Monday, February 2, 2015

Chicken, Better Than I've Ever Known Before

What meat-eater doesn't love chicken? While top chefs might balk at the idea of the Colonel's meat-of-choice having any true culinary value - unlike beef, lamb or even duck, with their complex age-able flavours - the capacity of chicken as a vehicle for flavour is worthy enough for celebration. These were my thoughts after cooking the, aptly named, 'Bademiya's* Justly Famous Bombay Chile-and-Cilantro Chicken'.
*A quick Google search for 'Bademiya' brought me here and while the NYT recipe doesn't use milk/cream ('malai') in the marinade, 'Chicken Malai Tangdi' on the menu is my best guess at this dish's inspiration. Safe to say that Bademiya is also now on my 'Places to visit in India' list.

This page in my copy of The Essential New York Times Cook Book has been bookmarked since day one and I was stoked to finally try it out. It's list of ingredients is fairly basic, and if you have ever cooked any simple Indian recipes before, you'll most likely have what you need for the chicken in your pantry already.

And while not essential (a quality hot sauce would be a fine accompaniment), the Cilantro Sauce included in the recipe takes this dish above-and-beyond already finger-lickin' delicious - yet in an unexpected direction, given the slight bitterness and textural aspect of the walnuts.

Bademiya's Justly Famous Bombay Chile and Cilantro Chicken

Bademiya's Justly Famous Bombay Chile and Cilantro Chicken with Cilantro Sauce serves 2 to 4
// Slightly adapted from The Essential New York Times Cookbook by Amanda Hesser //
Be warned, the marinade packs an awesome punch, however for the flavour without the heat, simply trade the cayenne pepper/hot paprika for good-quality sweet smoked paprika (V, I'm thinking of you!). The recipe calls for 4 chicken legs, however I was able to stretch the marinade to 6.

1 1/2 Tbsp coriander seeds
2 tsp black peppercorns
1 tsp cumin seeds
6 cloves garlic, roughly chopped
One 2-inch piece fresh ginger, peeled and thinly sliced
3 Tbsp grapeseed or vegetable oil
1/4 c water, or as needed
1 Tbsp cayenne pepper or hot paprika (if spice-shy, see note above)
2 Tbsp fresh lemon juice
1 1/2 tsp fine sea salt
1/2 c cilantro (coriander) leaves, chopped
4 whole chicken legs (see note above), skinned, or one 1.8kg chicken, cut into 8 pieces, and skinned

Toast coriander seeds, peppercorns, and cumin seeds in a small dry skillet over medium heat until fragrant, 1 to 2 minutes. Transfer to a coffee/spice mill or mortar and pestle and grind to a fine powder. Combine the ground spices, garlic, ginger, oil, cayenne, lemon juice, and salt in a blender and puree to a paste, loosening with water as needed. Transfer to a bowl and stir in the cilantro. Add the chicken and thoroughly coat with the spice paste, massaging in with your hands. Marinate in the fridge for 4 to 6 hours, and if you remember, give them a mix-around half way through.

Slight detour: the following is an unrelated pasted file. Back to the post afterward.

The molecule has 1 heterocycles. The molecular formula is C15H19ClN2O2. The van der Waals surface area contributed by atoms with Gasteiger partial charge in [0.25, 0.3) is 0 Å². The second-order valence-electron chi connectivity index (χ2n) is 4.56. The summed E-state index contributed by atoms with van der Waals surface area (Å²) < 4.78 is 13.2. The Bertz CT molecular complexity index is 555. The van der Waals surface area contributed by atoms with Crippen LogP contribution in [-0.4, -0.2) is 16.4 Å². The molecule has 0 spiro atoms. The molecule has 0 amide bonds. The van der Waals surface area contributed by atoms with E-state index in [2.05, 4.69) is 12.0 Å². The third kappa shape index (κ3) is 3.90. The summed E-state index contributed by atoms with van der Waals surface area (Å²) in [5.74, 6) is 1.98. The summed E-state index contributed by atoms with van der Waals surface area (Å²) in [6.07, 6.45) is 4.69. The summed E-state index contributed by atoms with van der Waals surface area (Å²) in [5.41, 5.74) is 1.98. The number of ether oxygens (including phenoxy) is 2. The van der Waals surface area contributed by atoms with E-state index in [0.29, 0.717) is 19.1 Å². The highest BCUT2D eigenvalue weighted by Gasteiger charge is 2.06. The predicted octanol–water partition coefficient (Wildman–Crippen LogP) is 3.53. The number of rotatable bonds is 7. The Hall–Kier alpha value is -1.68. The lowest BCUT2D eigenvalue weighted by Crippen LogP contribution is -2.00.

To cook, barbecuing the chicken (over a charcoal fire or gas grill for 10-15 minutes each side) would produce some great results, however I simply cooked mine under the oven grill/broiler, which turned out beautifully. Preheat oven to 180degC/350degF on fan grill* and set rack about 5 inches from grill/broiler. Place chicken on grill tray with lined oven tray underneath, and cook skin-side up for 8 minutes, 4 minutes with skin-side down. Return chicken to skin side up and continue cooking on the fan bake function for 8 to 10 minutes, or until clear juices run from a knife/skewer being inserted at the thickest part of a piece of chicken.
*If your oven has separate grill/fan-forced functions, grill as directed and when finishing the chicken on the fan-forced function, it may need 5 more minutes than stated in the recipe. If in doubt, test for doneness as described.

For the Cilantro Sauce (recipe makes around 1 cup)

1 c chopped cilantro
3 cloves garlic
1 jalapeno pepper, halved and seeded or not (pickled/jarred jalapenos are perfectly acceptable)
1/2 c walnuts
1/3 c fresh lemon juice (from about 2 lemons), or to taste
1/4 tsp ground cumin
1/2 tsp fine sea salt, and extra to taste
1/2 tsp freshly ground black pepper
1/4 c water and/or 2-3 Tbsp natural unsweetened yoghurt (optional, but a good addition for the spice-shy)

Combine all ingredients, except water/yoghurt, in a blender or food processor and blend to a puree. Add water to loosen, and/or add yoghurt, to reach desirable consistency. Taste for seasoning.

To Serve
The NYT recommends sliced red onion, thinly sliced limes and lemons, tamarind concentrate for dipping, and naan bread for bringing it all together; I enjoyed the chicken with cooked brown rice, wedges of lime, slices of pickled jalapeno and green onion, and freshly cooked flatbread. Next time, I'm keen to add simply roasted carrots (sliced lengthwise), or a carrot/leaf lettuce slaw with toasted sesame seeds and a lime dressing, for a more 'complete' meal and to provide additional colour, matching the bright, powerful flavours of the chicken.

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